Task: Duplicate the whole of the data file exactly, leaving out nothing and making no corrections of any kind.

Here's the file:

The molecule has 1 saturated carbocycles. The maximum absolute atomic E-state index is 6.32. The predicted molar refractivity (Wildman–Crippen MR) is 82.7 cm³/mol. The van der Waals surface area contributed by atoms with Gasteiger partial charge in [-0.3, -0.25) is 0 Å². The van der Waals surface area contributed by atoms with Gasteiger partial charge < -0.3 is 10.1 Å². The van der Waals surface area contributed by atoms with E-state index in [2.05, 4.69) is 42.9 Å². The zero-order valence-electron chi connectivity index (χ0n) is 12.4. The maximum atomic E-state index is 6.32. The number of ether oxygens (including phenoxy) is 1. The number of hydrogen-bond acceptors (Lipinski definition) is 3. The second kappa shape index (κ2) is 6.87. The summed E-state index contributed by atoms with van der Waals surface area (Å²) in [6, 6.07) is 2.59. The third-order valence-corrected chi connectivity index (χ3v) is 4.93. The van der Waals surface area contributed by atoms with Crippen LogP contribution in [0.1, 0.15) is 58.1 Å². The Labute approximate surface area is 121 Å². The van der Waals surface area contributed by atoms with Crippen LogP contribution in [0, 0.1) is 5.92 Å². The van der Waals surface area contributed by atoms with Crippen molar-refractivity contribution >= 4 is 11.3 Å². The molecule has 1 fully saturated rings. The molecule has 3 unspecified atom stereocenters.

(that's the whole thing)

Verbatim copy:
The molecule has 1 saturated carbocycles. The maximum absolute atomic E-state index is 6.32. The predicted molar refractivity (Wildman–Crippen MR) is 82.7 cm³/mol. The van der Waals surface area contributed by atoms with Gasteiger partial charge in [-0.3, -0.25) is 0 Å². The van der Waals surface area contributed by atoms with Gasteiger partial charge < -0.3 is 10.1 Å². The van der Waals surface area contributed by atoms with E-state index in [2.05, 4.69) is 42.9 Å². The zero-order valence-electron chi connectivity index (χ0n) is 12.4. The maximum atomic E-state index is 6.32. The number of ether oxygens (including phenoxy) is 1. The number of hydrogen-bond acceptors (Lipinski definition) is 3. The second kappa shape index (κ2) is 6.87. The summed E-state index contributed by atoms with van der Waals surface area (Å²) in [6, 6.07) is 2.59. The third-order valence-corrected chi connectivity index (χ3v) is 4.93. The van der Waals surface area contributed by atoms with Crippen LogP contribution in [0.1, 0.15) is 58.1 Å². The Labute approximate surface area is 121 Å². The van der Waals surface area contributed by atoms with Crippen LogP contribution in [0, 0.1) is 5.92 Å². The van der Waals surface area contributed by atoms with Crippen molar-refractivity contribution >= 4 is 11.3 Å². The molecule has 1 fully saturated rings. The molecule has 3 unspecified atom stereocenters.